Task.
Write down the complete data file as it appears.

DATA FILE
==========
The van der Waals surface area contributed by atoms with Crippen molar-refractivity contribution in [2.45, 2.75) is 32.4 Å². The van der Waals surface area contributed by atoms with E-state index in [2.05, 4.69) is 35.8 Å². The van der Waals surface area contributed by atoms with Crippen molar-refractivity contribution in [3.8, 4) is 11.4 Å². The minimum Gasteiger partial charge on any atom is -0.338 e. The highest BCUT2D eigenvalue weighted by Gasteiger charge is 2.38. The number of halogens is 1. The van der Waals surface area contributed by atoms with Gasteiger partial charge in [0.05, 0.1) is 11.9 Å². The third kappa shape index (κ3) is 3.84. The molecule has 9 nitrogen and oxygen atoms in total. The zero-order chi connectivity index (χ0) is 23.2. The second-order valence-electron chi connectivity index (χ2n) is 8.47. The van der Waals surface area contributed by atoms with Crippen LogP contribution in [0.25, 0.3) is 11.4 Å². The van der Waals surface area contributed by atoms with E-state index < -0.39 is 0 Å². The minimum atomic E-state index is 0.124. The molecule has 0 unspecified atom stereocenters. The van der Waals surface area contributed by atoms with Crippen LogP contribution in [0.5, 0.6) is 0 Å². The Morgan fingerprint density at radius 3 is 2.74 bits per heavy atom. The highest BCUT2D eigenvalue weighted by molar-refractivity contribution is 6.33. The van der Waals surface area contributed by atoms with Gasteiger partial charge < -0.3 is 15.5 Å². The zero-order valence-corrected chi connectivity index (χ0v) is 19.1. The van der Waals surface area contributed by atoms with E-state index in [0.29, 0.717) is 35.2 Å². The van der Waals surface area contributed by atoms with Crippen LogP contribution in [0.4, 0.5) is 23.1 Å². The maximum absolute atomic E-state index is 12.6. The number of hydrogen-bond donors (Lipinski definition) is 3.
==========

The van der Waals surface area contributed by atoms with Crippen molar-refractivity contribution in [2.45, 2.75) is 32.4 Å². The van der Waals surface area contributed by atoms with E-state index in [2.05, 4.69) is 35.8 Å². The van der Waals surface area contributed by atoms with Crippen molar-refractivity contribution in [3.8, 4) is 11.4 Å². The minimum Gasteiger partial charge on any atom is -0.338 e. The highest BCUT2D eigenvalue weighted by Gasteiger charge is 2.38. The number of halogens is 1. The van der Waals surface area contributed by atoms with Gasteiger partial charge in [0.05, 0.1) is 11.9 Å². The third kappa shape index (κ3) is 3.84. The molecule has 9 nitrogen and oxygen atoms in total. The zero-order chi connectivity index (χ0) is 23.2. The second-order valence-electron chi connectivity index (χ2n) is 8.47. The van der Waals surface area contributed by atoms with Crippen LogP contribution in [0.25, 0.3) is 11.4 Å². The van der Waals surface area contributed by atoms with E-state index < -0.39 is 0 Å². The minimum atomic E-state index is 0.124. The molecule has 0 unspecified atom stereocenters. The van der Waals surface area contributed by atoms with Crippen LogP contribution in [0.5, 0.6) is 0 Å². The Morgan fingerprint density at radius 3 is 2.74 bits per heavy atom. The highest BCUT2D eigenvalue weighted by molar-refractivity contribution is 6.33. The van der Waals surface area contributed by atoms with Gasteiger partial charge < -0.3 is 15.5 Å². The zero-order valence-corrected chi connectivity index (χ0v) is 19.1. The van der Waals surface area contributed by atoms with E-state index in [0.29, 0.717) is 35.2 Å². The van der Waals surface area contributed by atoms with Crippen LogP contribution in [0.4, 0.5) is 23.1 Å². The maximum absolute atomic E-state index is 12.6. The number of hydrogen-bond donors (Lipinski definition) is 3.